There are 1.2 million passenger vehicles in use by all levels of government, plus 1.6 million trucks and 412,000 police cars, according to the Bureau of Transportation Statistics. The nation generates enough trash to fill 63,000 garbage trucks every day, and 480,000 school buses consume 822 million gallons of fuel every year. And all these vehicles take their toll on the country’s roads: The U.S. uses some 40 million tons of crude-oil-derived asphalt every year. State and local governments bear the brunt of these expenses.
“High fuel prices are a drain on city finances,” says Gregory Munchak of the National League of Cities. “A lot of this can be dealt with by budgeting … Other alternatives [include] service fees, fuel surcharges, tapping into ‘rainy day funds’ or in some cases cutting or deferring certain nonessential services.”
Some state and local governments are already moving to cope with rising fuel prices, which are now at a 30-month high. In Lincoln County, Miss., the county administrator told the local paper that money will likely be shifted from the road-paving fund to its police patrols in order to keep the fuel budget in line. The city of Dalton, Ga., is adding 1,500 hours of police foot patrols this summer. In Oak Ridge, Mo., school field trips and other extracurricular activities have been canceled as costs for fuel more than doubled over last year. Tippecanoe County, Ind. made a similar move this year. The school bus contractor there openly talks about going out of business if fuel costs remain high.
Hybrid buses may be another option for cutting down fuel costs. The school district in Napa, Calif., for example, found that the hybrid tested there doubled the fuel efficiency of traditional buses, saving upwards of $5,000 per year in fuel costs. But for now, upfront costs for such vehicles are prohibitively expensive for many municipalities. One new hybrid transit bus runs well over $500,000 – hundreds of thousands more than a standard bus -- and a hybrid school bus between $150,000 and $200,000.
Gwinnett County, Ga.: A Case Study
The problem is particularly acute in the ring of suburbs around major cities developed during the era of cheap oil and tract housing. The very things that drew people to the suburban lifestyle: safe streets, good schools and clean communities, are the very things that high oil prices can put in jeopardy.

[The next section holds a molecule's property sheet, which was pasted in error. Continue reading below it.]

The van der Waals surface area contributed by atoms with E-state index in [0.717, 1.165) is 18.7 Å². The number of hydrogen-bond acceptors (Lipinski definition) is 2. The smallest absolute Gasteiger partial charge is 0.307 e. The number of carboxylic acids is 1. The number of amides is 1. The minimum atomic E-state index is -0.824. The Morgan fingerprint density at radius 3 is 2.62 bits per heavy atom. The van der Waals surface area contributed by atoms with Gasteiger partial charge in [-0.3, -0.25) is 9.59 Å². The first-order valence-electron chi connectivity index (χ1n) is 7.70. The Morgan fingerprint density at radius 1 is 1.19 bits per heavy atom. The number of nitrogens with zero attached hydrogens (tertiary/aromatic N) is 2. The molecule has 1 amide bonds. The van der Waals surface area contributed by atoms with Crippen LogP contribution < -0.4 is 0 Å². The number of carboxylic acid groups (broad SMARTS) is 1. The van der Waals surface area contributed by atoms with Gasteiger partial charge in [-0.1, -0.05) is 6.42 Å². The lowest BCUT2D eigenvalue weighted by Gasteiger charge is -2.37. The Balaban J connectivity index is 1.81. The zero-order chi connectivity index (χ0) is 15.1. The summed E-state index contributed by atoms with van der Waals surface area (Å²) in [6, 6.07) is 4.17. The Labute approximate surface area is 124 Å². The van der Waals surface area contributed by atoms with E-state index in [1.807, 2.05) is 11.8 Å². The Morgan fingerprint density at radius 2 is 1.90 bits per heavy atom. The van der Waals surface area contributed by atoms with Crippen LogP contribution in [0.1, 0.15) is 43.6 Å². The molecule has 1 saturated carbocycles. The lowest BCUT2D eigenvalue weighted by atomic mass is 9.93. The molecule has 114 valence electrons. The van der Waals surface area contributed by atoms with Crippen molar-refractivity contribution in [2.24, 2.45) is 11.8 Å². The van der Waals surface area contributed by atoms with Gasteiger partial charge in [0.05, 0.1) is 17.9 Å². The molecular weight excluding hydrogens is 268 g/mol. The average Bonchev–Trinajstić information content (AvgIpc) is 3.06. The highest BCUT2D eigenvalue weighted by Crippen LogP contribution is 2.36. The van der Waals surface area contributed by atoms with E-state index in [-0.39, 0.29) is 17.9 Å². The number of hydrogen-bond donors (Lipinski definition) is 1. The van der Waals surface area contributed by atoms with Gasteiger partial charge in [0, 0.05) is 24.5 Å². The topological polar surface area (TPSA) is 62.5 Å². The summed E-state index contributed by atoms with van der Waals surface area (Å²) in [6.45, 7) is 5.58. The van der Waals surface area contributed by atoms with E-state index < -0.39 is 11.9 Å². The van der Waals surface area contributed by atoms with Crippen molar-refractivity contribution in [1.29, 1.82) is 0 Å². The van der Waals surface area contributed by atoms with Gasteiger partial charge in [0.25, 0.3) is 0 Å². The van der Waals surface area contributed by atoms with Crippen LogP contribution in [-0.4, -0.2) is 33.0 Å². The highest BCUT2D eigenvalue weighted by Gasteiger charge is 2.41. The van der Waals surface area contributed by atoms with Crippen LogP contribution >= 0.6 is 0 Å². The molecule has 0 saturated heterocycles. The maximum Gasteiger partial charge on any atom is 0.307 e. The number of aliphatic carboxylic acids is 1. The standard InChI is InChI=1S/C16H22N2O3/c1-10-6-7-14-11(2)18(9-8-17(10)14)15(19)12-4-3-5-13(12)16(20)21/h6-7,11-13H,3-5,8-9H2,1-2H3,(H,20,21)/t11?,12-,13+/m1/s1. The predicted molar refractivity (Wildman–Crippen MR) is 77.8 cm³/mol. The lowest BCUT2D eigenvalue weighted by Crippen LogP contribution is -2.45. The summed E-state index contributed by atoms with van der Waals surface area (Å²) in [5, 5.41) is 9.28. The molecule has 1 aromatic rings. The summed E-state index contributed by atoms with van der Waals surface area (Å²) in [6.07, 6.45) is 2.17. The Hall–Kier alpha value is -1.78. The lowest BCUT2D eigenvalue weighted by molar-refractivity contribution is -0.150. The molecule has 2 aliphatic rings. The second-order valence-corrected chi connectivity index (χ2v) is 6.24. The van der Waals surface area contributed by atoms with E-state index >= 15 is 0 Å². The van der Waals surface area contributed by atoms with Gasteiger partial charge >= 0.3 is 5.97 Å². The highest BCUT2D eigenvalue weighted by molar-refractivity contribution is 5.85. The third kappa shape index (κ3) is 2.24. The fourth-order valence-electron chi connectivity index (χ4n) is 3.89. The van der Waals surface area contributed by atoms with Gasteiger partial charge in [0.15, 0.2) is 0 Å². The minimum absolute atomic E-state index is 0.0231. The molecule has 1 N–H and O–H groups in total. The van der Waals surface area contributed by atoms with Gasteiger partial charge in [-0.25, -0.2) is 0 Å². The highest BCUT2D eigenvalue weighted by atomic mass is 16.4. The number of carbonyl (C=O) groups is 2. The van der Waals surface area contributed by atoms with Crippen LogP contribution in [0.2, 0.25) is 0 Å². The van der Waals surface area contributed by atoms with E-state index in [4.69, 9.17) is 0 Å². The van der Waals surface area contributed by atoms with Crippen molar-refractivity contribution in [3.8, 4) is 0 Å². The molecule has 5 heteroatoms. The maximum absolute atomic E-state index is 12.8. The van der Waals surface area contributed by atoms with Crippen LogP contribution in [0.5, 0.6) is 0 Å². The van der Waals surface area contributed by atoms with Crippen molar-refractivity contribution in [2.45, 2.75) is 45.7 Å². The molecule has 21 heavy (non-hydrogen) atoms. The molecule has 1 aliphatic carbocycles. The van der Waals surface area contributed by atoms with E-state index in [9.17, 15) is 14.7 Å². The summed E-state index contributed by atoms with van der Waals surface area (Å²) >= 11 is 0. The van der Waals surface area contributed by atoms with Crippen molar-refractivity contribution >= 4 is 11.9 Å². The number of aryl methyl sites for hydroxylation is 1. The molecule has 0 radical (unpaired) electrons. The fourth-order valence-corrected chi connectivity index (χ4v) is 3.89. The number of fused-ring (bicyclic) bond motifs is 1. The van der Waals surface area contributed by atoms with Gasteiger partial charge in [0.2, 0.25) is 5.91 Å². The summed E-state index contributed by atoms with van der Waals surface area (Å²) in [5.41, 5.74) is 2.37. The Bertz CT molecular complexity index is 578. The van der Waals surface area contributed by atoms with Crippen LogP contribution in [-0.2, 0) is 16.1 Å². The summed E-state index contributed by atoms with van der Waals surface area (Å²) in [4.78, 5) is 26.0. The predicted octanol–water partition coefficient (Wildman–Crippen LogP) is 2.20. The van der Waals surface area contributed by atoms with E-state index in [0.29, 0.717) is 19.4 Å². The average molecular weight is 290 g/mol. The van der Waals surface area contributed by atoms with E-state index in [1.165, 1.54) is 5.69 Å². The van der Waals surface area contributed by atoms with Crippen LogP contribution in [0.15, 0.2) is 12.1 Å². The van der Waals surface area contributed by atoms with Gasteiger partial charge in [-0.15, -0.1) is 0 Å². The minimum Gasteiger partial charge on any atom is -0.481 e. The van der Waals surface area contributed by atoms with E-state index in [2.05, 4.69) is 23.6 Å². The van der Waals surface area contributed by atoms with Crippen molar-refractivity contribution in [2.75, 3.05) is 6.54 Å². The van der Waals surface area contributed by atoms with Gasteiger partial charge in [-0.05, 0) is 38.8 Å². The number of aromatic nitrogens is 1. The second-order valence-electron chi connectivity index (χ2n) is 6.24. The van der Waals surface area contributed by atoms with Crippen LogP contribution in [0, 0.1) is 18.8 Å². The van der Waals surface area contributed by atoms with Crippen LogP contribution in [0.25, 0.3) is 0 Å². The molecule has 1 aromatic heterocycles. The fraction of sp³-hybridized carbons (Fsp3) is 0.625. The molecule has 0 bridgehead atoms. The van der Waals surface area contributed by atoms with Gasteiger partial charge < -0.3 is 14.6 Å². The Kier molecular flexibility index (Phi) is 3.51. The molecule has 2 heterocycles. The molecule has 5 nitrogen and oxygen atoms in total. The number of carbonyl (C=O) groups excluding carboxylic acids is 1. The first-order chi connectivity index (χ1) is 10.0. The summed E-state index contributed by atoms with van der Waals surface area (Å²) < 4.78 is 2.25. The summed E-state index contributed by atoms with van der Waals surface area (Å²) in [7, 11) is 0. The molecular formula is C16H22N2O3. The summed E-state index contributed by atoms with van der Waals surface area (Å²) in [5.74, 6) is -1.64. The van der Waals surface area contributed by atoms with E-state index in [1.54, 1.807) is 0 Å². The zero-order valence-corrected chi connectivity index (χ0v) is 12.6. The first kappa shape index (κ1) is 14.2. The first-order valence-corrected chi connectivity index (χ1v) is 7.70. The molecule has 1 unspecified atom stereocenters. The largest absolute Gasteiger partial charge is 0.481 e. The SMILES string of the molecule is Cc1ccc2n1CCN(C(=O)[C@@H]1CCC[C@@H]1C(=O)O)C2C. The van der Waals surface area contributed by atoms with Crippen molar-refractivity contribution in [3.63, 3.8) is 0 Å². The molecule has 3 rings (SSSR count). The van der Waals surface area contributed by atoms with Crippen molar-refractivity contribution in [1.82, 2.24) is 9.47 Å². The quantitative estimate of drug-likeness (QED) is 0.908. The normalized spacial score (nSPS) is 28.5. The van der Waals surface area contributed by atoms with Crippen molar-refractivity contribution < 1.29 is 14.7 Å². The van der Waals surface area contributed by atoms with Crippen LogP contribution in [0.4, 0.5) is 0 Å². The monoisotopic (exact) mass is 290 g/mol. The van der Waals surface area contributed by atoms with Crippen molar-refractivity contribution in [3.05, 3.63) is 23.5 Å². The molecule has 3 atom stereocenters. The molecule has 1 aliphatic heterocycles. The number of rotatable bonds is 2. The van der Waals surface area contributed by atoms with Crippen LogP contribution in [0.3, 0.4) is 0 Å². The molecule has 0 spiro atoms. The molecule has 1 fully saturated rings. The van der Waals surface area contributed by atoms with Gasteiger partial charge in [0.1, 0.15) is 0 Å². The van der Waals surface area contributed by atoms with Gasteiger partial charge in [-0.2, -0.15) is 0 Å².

Take Gwinnett County, Ga. Officials from this prototypical suburban community northeast of Atlanta say they look at direct cuts as a last resort in dealing with skyrocketing fuel prices. Last year the county joined a fuel-buying co-op with several other jurisdictions in the area to get more favorable fuel prices.
But consider the effects of that $1-per-gallon cost increase on some specific governmental services in Gwinnett County (calculations assume that the $1 increase holds over the course of an entire year):
Total Police Department Budget: $85.5 million
Added Expenses from $1 per Gallon Price Hike: $2 million
The increased cost is equal to 50 field officers’ salaries in a county where there are 800 field officers for a jurisdiction of 800,000 residents.
Total Education Transportation Budget: $76 million
Added Expenses from $1 per Gallon Price Hike: $4 million
The county school system operates a fleet of more than 1,800 school buses for 120,000 students, using a major portion of the 4 million gallons of diesel fuel the county bought last year. In response to record gas prices in 2008, the department began a “school bus recycling” program, retrofitting older school buses instead of buying new ones in an effort to rein in costs.
Total Sanitation Department Budget: $43.2 million
Added Expenses from $1 per Gallon Price Hike: $2.2 million
Last year, the county implemented a new program for collecting trash from the 200,000 homes in Gwinnett County -- largely intended to streamline operations and make truck routes more efficient, thus reducing fuel usage.
Total Transportation Maintenance Budget: $14.2 million
Added Expenses from $1 per Gallon Price Hike: $1 million
Gwinnett County is responsible for maintaining its 2,750 miles of highway, the bulk of which are paved with asphalt, which has gone from $376 per ton in September to $566 per ton currently (asphalt is made from crude oil).
For the moment, Gwinnett County remains within its fuel budget for 2011, thanks largely to its membership in the fuel-buying co-op, which purchased 21 million gallons of fuel this year, at a price that re-adjusts every week (currently, it’s $3.06 for unleaded and $3.32 for diesel). The county recently set aside a $250,000 rainy day fund for additional expenditures. According to Lindsey, other moves on the table include reducing driving miles where possible, further efforts to streamline operations, and implementing no-idling policies.
If crude oil and fuel prices continue their climb, the public will have to pay, either in the form of higher taxes, or decreased service levels for government services.
Impact of $100 Oil: Identifying the Winners and Losers (Seeking Alpha)
As Oil Prices Rise, Threats to the Economy Go Up, Too (NPR)